After a challenging holiday season, Best Buy Co. says it is getting even more aggressive on costs.
The Richfield-based retailer said Thursday that it now aims to top $1 billion in savings as it continues a “Renew Blue” turnaround that started a little more than a year ago. The company cut $765 million from its operations last year, outpacing the original multiyear target by $40 million.
“That’s much faster than anybody expected,” CEO Herbert Joly told the Star Tribune. “We’ve also improved the customer experience in material ways, and we’ve laid some very important foundations for the future.”
Joly declined to discuss reports that the company laid off 2,000 store managers this week, but did indicate that future savings would be focused on measures other than reducing its workforce of more than 140,000. The strategy, Joly said, will be to eliminate inefficiencies in structural areas consumers don’t see, such as improving logistics, working with vendors and reducing returns.
“We are focused on what we can control,” he told investors during a conference call.
The consumer electronics giant has been fighting to strengthen its position in an increasingly competitive marketplace by reducing prices to compete with the likes of Amazon and Wal-Mart. Best Buy telegraphed more than a month ago that its results for the holiday season would be weaker than many had hoped. That disclosure led to a 29 percent decline in its stock price during a single day of trading last month.
While reporting financial results on Thursday, Best Buy executives emphasized several positive signs — profit margins were eroding at a much slower pace, and sales had “stabilized.” Joly said cost reductions and operational improvements helped offset a difficult holiday season marked by price wars, frigid weather and a still-skittish consumer.
Analyst Ken Perkins of Retail Metrics Inc. said he was encouraged to see Best Buy take an aggressive stance on pricing, which it hasn’t been willing to do in the past.
“It feels like Best Buy has gotten up off the mat and has gotten back into the fight in the last year,” Perkins said.
Company executives tamped down hopes for a surge in growth in the coming months, however, noting that sales were expected to remain “slightly negative” through the first half of the year.
Sales ‘in line’ with goals
Sales at stores open at least a year, a key indicator of a retailer’s financial health, fell 1.2 percent in the fourth quarter. While that was even more than the 0.9 percent drop the company announced last month for the first nine weeks of the quarter, Best Buy executives said sales actually picked up in January and were “in line” with goals.
“We gained market share,” Joly told investors during the morning call, “but it came at a cost,” as promotional price cuts eroded profits.
Analysts cautioned that profit margins on computer electronics are razor thin, and that Amazon remains a formidable competitor for Best Buy.
“The question is, where is growth going to come from?” Perkins said. “That is the ultimate problem they face when trying to grow the business down the road as opposed to maintaining where they’re at.”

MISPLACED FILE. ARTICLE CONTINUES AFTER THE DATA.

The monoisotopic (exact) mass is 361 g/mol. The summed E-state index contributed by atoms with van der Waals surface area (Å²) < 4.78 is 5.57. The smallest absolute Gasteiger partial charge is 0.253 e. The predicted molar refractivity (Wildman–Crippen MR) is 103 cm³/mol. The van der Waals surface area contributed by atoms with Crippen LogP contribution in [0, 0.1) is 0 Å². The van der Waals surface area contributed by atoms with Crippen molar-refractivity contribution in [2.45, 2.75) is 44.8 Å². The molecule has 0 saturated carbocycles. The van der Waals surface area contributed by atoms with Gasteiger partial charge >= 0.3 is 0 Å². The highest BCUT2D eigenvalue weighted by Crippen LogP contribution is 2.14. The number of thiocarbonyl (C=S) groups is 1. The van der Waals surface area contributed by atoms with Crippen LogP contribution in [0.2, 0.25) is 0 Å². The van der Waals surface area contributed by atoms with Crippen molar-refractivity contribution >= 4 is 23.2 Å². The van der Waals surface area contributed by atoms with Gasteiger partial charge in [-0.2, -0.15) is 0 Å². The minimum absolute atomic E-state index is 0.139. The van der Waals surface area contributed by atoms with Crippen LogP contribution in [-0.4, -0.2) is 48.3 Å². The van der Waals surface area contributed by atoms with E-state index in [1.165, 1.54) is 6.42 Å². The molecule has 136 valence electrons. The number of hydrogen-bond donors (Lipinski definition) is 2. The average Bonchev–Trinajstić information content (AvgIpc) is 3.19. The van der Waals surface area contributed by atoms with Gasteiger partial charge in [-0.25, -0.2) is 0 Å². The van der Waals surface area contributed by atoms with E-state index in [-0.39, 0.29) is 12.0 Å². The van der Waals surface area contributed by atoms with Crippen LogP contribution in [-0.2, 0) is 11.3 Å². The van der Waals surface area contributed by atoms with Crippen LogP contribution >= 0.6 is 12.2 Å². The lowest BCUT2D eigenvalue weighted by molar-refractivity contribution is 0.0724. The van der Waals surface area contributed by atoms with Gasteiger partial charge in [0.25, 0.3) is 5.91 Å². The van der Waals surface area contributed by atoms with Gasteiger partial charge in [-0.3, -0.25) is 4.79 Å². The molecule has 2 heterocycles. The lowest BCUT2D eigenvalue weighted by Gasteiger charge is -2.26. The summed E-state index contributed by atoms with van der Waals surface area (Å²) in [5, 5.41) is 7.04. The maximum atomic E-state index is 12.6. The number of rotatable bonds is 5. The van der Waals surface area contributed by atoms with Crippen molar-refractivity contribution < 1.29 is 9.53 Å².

Best Buy “is playing a zero sum game,” said Aram Rubinson, an analyst with Wolfe Research in New York. “The industry isn’t growing and consumers are getting increasingly price savvy. The only way to steady the ship is to take out costs.”
Best Buy’s financial results came a day after the company reportedly laid off what would amount to about 1.4 percent of its workforce — its biggest job action since July 2012.
Joly acknowledged that some stores saw cuts, but he stressed that savings aren’t coming on the backs of store employees.
The “vast majority” of cost savings have come from squeezing efficiencies out of nonsalary expenses, he said. “Believe me, these reorganizations and head count reductions are not fun for anybody.”
“Sometimes it is inevitable, and you have to do it,” Joly added. “But we’re not declaring victory based on reducing head count.”
Joly said the company continues to invest in people and technology when it serves efforts to build online traffic or bring new customers to stores. A pilot project to put 5,000 tablet computers in the hands of sales-floor workers has proved to be a smart investment, he said.
Workers can get instant access to product information, product availability and competitors’ prices, all while talking to a customer. “We have to adapt to the times,” he said.
A bright spot for the company came in online sales and in Best Buy’s “ship-from-store” service that has been expanded to all 1,400 locations. That program allows stores to fill online orders, which has sped up the delivery window by two full days and saved some $400 million in the cost of returned products.
Online sales increased by 26 percent, compared with an 11 percent bump last year, with sales picking up after the holidays. Joly acknowledged the company “has some catching up to do,” but said that it is gaining market share online as well.
Sales from the company’s website accounted for 12.7 percent of total sales in the quarter, up from 10 percent a year ago. The company replaced its decade-old search engine before the holidays, which it said provided a needed boost in transactions, and that it expects even bigger payoffs in the year ahead.
Half of online purchases are picked up in stores, which the company sees as a competitive advantage over online-only retailers.
“We love that,” said Chief Financial Officer Sharon McCollam, who said it gives store workers the chance to interact and “build relationships” with customers.
“One thing the competition cannot do is give it to them at this very moment.”